While it is tempting for advertisers to explore all the currencies available in the market, it is more necessary to go back to the fundamentals of media and marketing by asking the question: which of these measurements are relevant to driving brand KPIs?

Answering this question is not easy and could vary by brand and by market strategy. Advertisers need first to identify the key brand KPIs that need improvement in their markets, then to explore the connection between measurements currently used and their brand KPIs. Only in this way can we navigate through the sea of measurement without being inundated.

Navigating the new video channel torrent

  • Don’t: Be swayed by the hype of the new video formats, and invest in these channels by cutting budget from regular channels
  • Do: Test and experiment with the new channels, while still using reach to evaluate overall media mix performance

The new formats and availability of video media are astounding. With OTT, livestreaming, VR, AR continually heralded as the future of communications advertisers can easily be swayed by the hype. Some brands have cut budgets from regular channels to invest in these shiny new platforms. Despite many of these channels commanding millions of eyeballs, most of them remain as high-cost engagement platforms and will continue to be so in the near future.

Livestreaming is disadvantaged by its inability to guarantee reach and control content quality. Livestreaming cannot become a mass channel until pre-rolls are placed in livestreaming feeds and can be bought programmatically. Furthermore, the nature of livestreaming means the quality of content cannot be controlled nor guaranteed, leading to a potential situation that could be an even more extreme version of brand safety issues plaguing YouTube, with brands unwittingly funding extremist and/or inappropriate video content.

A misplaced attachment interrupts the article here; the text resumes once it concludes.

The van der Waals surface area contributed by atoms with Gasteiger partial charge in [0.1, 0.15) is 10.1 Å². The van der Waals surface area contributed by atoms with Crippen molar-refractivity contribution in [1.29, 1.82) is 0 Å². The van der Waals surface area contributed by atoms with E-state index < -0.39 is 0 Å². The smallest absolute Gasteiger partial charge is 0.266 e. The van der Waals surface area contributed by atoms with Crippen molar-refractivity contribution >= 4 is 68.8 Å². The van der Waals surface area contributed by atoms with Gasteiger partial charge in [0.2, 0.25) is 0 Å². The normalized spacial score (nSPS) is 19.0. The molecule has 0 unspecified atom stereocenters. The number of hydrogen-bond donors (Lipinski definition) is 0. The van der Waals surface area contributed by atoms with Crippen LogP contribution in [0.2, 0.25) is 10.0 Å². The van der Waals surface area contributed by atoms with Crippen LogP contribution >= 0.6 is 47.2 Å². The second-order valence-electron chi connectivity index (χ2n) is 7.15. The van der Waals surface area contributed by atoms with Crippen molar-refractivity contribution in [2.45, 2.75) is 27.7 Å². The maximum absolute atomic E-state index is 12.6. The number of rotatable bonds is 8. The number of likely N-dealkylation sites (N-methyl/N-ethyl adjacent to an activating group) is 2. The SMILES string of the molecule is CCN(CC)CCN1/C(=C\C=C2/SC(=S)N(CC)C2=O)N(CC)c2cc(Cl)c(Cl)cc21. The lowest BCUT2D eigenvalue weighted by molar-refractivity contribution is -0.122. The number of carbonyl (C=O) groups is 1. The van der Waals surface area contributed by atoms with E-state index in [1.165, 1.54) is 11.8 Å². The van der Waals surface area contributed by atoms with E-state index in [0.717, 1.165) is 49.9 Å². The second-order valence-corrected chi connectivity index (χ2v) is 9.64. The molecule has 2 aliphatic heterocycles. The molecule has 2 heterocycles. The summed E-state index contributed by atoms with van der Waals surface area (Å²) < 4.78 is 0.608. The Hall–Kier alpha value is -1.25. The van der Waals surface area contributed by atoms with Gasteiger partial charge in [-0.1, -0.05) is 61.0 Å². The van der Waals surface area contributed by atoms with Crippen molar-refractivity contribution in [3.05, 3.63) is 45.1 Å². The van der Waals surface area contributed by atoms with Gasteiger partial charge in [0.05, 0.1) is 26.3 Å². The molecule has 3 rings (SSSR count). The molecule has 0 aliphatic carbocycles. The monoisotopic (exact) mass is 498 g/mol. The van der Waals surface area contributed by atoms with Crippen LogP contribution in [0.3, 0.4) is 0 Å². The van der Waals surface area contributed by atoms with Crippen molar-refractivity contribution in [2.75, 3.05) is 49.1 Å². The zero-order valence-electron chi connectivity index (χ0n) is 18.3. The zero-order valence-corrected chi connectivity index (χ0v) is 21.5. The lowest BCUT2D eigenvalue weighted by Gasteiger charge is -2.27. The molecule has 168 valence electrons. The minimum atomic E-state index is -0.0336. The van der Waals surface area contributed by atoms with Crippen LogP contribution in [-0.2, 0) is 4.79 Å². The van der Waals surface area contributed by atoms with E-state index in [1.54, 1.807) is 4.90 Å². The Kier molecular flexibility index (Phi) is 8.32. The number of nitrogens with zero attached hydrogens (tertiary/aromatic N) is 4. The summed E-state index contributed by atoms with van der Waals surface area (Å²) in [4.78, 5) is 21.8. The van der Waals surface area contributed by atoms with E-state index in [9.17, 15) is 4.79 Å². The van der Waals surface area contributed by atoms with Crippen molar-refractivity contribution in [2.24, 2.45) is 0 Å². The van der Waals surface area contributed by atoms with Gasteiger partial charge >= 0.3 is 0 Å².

OTT (Over-the-top) has the potential to evolve to become a mass-reach medium like OTV. However, with chaotic pricing models, nonstandardised inventory and lack of measurement, it remains as a test-and-learn channel.

New video formats allow brands to be innovative and engage with their consumers in a meaningful way. The age-old question is how much money should be diverted into these new formats and whether it can justify the sacrifice in mass reach. Brands should ensure they have minimum reach to ensure overall brand health before jumping into new formats.

Being smart on programmatic

  • Don’t: Blindly invest in programmatic without knowing or evaluating the results of delivery
  • Do: Brands with DMP should use Programmatic Direct model, otherwise go back to PMP, and use small budget to test which vendors are reliable

It is clear that programmatic has now passed its embryonic and extensive growth stage. We are heading into a year of validation and consolidation for programmatic buying.

More and more clients are now emphasising transparency in programmatic and moving to disclosed purchasing models. Furthermore, publishers are trying to cut out middlemen and pursue direct deals with clients. A fallout is unavoidable. There will be a consolidation of DSPs and SSPs, and while advertisers will end up having fewer partners, these will be better partners.

For brands that have their own DMP, the programmatic direct model is the best option that can ensure transparency, better inventory, brand safety and frequency capping at the same time. However, for most brands who do not have the capability to build their own DMP, they will benefit from going back to the PMP buying model. By testing with smaller budget on PMP and keep monitoring the results, brands will be able to identify the reliable partners and accumulate benchmark knowledge.

The media environment of 2017 is challenging but full of opportunities. By avoiding the pitfalls above, advertisers will be able to navigate more confidently through the complex digital landscape and make better decisions about adtech and measurement.

Rachel Fan is manager, business intelligence, with OMD China